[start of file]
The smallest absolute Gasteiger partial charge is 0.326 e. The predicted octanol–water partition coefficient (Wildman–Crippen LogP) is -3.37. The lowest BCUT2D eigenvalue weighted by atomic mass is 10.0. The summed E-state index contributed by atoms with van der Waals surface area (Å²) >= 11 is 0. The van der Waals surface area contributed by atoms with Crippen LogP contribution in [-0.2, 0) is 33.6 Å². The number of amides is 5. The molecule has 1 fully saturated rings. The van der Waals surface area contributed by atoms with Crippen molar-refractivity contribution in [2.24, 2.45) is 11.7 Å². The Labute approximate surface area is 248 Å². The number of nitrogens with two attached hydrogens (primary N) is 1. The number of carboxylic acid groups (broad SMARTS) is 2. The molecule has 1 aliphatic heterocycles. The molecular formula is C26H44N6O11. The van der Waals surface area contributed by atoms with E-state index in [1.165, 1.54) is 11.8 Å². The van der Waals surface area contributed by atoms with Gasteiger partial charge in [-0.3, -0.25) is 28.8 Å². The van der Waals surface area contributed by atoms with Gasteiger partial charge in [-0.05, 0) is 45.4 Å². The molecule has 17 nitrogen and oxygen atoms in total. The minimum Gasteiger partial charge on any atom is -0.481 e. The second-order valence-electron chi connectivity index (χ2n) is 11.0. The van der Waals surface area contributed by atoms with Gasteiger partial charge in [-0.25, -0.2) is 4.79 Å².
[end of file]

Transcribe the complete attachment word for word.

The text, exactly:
The smallest absolute Gasteiger partial charge is 0.326 e. The predicted octanol–water partition coefficient (Wildman–Crippen LogP) is -3.37. The lowest BCUT2D eigenvalue weighted by atomic mass is 10.0. The summed E-state index contributed by atoms with van der Waals surface area (Å²) >= 11 is 0. The van der Waals surface area contributed by atoms with Crippen LogP contribution in [-0.2, 0) is 33.6 Å². The number of amides is 5. The molecule has 1 fully saturated rings. The van der Waals surface area contributed by atoms with Crippen molar-refractivity contribution in [2.24, 2.45) is 11.7 Å². The Labute approximate surface area is 248 Å². The number of nitrogens with two attached hydrogens (primary N) is 1. The number of carboxylic acid groups (broad SMARTS) is 2. The molecule has 1 aliphatic heterocycles. The molecular formula is C26H44N6O11. The van der Waals surface area contributed by atoms with E-state index in [1.165, 1.54) is 11.8 Å². The van der Waals surface area contributed by atoms with Gasteiger partial charge in [-0.3, -0.25) is 28.8 Å². The van der Waals surface area contributed by atoms with Gasteiger partial charge in [-0.05, 0) is 45.4 Å². The molecule has 17 nitrogen and oxygen atoms in total. The minimum Gasteiger partial charge on any atom is -0.481 e. The second-order valence-electron chi connectivity index (χ2n) is 11.0. The van der Waals surface area contributed by atoms with Gasteiger partial charge in [-0.25, -0.2) is 4.79 Å².